The Last Ship opens UK run at Northern Stage in Newcastle...
March 16, 2018 

It was anchors aweigh for The Last Ship this week as the show opened for previews at Northern Stage in Newcastle, ahead of its official opening night on March 21. Following weeks of intensive rehearsals, the curtain finally went up on Sting’s debut musical, in the city that is the production’s spiritual home. The cast and creative team earned a standing ovation at the end of the first performance and extremely positive response on social media. 

To stay up to date with news of The Last Ship visit The Last Ship Musical and follow them on Twitter and Facebook.

Although the Newcastle run has almost sold out, you can catch the show at Liverpool, Birmingham, Northampton, Leeds, Nottingham, Cardiff, Dublin, Edinburgh, Glasgow, York and Manchester (click on each city name for ticket booking).

You can also check out some beautiful photographs of the cast and the stunning stage set here.

 

COMMENTS 1
stingcom March 17,2018
Stunning Last Ship Performances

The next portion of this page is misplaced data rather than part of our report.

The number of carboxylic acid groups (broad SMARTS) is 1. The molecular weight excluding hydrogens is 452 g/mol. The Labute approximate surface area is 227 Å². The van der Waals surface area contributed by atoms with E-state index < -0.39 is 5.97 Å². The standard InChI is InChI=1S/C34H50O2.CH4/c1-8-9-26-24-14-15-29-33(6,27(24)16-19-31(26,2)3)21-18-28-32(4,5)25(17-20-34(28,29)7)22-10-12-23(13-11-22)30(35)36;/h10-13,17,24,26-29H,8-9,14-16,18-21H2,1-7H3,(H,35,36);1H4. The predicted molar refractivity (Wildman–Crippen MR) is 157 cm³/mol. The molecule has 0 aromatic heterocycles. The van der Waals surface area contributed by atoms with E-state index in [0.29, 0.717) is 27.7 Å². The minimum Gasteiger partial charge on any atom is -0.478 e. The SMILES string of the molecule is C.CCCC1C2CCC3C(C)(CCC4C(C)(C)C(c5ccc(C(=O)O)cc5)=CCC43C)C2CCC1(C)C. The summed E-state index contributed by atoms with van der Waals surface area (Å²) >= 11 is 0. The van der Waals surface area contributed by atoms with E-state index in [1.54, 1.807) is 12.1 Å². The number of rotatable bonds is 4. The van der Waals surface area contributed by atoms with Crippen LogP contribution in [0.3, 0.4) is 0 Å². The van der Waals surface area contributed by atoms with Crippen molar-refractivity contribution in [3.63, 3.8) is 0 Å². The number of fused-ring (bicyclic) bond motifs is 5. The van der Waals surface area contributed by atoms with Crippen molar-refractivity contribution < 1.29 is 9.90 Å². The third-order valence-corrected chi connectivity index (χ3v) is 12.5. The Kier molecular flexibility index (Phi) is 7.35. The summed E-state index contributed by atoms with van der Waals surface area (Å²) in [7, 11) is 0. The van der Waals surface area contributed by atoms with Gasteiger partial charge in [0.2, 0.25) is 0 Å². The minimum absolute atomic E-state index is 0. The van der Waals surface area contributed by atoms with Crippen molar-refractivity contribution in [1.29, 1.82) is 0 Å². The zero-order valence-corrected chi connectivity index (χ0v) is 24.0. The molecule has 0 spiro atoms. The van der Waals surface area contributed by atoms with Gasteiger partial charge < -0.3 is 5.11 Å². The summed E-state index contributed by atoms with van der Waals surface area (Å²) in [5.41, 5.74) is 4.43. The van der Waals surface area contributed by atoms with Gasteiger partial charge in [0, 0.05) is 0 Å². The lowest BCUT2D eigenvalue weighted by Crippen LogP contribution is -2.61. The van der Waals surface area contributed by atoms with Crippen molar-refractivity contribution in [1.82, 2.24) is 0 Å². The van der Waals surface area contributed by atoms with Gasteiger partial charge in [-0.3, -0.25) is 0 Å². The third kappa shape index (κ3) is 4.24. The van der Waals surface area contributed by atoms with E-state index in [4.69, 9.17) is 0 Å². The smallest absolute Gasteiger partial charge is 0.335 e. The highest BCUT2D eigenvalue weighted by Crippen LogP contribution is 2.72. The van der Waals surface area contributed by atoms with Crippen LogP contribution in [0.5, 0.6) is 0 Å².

Having been fortunate enough to see a few performances of The Last Ship on Broadway in autumn 2014 we were excited to see what changes had been made for the UK theatre run this Spring. The story had largely the same premise but there were indeed a number of significant changes. Happily, these tightened the story up and made the narrative clearer without sacrificing too much. A couple of characters had disappeared - Arthur and Father O'Brien - and Meg and Gideon's child was now a girl, Ellen. This was just one of the changes that we felt strengthened the role of the female characters in the play, along with Meg being a fairly successful businesswoman, the superb Charlie Hardwick as Peggy White, and the introduction of a thinly disguised Margaret Thatcher clone in the DTI's Baroness Tynedale. Most of the songs remain from the Broadway run, some with significantly changed lyrics, but the play is now much more relatable to UK audiences, especially those old enough to have lived through the industrial strikes and hardships of the 1970's and 80's. Shop stewards, picket lines, shipyard owners and workers are all here as are politicians who know the cost of everything but the value of nothing. The ending is much more open and much improved on Broadway one, with an impassioned monologue from Ellen highlighting the strength and unity of communities around the world - in the US, Greece, the Ivory Coast and the UK - to instigate and force change. The cast were terrific, and the stage set is simply stunning. There are few props, but the use of video and lighting is spectacular conjuring up shipyards, stormy seas, building and church interiors to beautiful effect.

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